Roll out your dough, on a flat surface covered with powdered sugar, the way you would roll out pie dough. Make sure that you roll out a circle large enough to cover your cake with at least a two inch overhang on all sides.  To transfer your dough to your cake, you can either use an extra set of hands, or you can try and slide a large cardboard sheet (like a cake board) underneath.

Once its over your cake use your hands to smooth it down the cake. Start at the top and work your way down.

Using a sharp paring knife or a pizza cutter, remove the excess fondant.

The bottom will probably look a bit rough. Making a perfectly even cut around the bottom is very difficult so don’t beat yourself up about it, just cover it up. To do this, I have used the following:

Long strip of fondant

Small balls made of fondant

Candy gumballs

Marshmallows

Mini cupcakes

If you look at novelty cakes, most of them have some type of bottom boarder.

To get that powdered sugar off the cake, I use a clean make-up blush brush that I bought specifically for the job.

To make the cake shine, spray the fondant with vodka. The alcohol will evaporate so you don’t have to worry about getting the pregnant lady drunk at her own baby shower. I use a small travel sized spray bottle that was probably intended for transporting hairspray across TSA lines.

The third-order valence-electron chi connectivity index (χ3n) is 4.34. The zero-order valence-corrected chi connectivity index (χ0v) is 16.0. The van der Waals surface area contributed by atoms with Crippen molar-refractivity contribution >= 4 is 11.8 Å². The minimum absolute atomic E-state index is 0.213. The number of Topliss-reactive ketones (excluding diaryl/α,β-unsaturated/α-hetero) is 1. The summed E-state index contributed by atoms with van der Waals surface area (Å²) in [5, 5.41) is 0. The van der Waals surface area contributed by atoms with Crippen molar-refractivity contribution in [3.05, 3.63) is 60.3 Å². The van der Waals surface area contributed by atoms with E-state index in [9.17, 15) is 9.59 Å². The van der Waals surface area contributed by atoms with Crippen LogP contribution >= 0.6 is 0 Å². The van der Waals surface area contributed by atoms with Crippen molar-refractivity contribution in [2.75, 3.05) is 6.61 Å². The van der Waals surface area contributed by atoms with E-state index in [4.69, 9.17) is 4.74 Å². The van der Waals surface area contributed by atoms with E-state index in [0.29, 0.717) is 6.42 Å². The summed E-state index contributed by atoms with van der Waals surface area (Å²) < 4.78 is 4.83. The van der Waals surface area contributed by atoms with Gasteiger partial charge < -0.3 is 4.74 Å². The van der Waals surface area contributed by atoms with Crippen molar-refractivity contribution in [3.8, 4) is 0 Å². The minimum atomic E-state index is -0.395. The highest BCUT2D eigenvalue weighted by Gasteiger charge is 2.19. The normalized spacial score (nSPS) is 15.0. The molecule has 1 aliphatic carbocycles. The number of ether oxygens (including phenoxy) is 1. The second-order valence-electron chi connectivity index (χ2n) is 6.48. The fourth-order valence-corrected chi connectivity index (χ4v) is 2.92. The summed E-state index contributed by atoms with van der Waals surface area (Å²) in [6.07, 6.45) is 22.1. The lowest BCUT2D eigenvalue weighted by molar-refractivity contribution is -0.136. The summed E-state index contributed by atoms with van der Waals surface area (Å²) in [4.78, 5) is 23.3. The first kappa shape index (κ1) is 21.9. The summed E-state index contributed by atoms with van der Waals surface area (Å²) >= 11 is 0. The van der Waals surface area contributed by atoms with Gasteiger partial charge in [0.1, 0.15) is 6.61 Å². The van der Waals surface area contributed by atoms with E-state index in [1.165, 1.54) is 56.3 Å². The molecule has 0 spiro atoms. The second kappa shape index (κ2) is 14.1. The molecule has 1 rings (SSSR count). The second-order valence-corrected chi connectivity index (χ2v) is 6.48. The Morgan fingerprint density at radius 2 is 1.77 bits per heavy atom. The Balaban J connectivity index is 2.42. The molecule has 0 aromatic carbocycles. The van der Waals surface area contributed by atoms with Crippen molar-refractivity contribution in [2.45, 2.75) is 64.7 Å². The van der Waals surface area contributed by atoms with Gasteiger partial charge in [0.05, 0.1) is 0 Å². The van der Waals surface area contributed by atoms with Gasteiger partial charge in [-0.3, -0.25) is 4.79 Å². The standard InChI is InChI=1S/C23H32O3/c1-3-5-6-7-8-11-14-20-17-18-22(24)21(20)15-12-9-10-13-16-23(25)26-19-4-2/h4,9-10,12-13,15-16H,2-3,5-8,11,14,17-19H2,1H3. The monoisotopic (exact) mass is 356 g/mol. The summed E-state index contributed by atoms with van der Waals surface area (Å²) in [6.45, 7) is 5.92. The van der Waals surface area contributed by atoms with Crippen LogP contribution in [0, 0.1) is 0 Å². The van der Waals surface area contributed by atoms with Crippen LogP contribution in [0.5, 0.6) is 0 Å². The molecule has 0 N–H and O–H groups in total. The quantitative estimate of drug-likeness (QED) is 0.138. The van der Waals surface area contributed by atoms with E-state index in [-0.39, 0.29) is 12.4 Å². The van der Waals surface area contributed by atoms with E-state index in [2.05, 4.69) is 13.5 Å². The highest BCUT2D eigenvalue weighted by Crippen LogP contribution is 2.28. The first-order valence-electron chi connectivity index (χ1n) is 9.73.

If you have ever used clay, fondant reacts in similar ways when sculpted. There is an adorable British girl who has several You Tube posts about making fondant animals.

Good luck in your caking adventures. Remember that every cake is a learning process and your first cake won’t be perfect, it’ll be a starting point.

4 Responses to Fondant Basics

  1. gaobe July 1, 2011 at 7:06 pm #

    wa !~ I love

  2. barbara July 7, 2011 at 1:59 am #

    In fact, it is really very great!!

  3. TiffH August 11, 2011 at 3:27 pm #

    Have you ever tried marshmallow fondant? It’s really easy, can be made way in advance and tastes so much better. It’s still not as good as buttercream, but much tastier that the other stuff I’ve tried. Here’s the link to the recipe I use, you should give it a try, all that kneeding is just an arm workout ;). You can even used colored marshmallows for already tinted and sometimes flavored fondant. http://whatscookingamerica.net/PegW/Fondant.htm

    • Jaxie August 12, 2011 at 9:44 am #

      I’ve had it, but I’ve never made it. It does taste great, and it is SO much cheaper. Fondant can be so dang expensive. Lately, I’ve been trying to move more towards buttercream and just use fondant for sculpting and decorations. Next month I’m making a Two Peas In A Pod cake for a twin baby shower, we’ll see how that goes!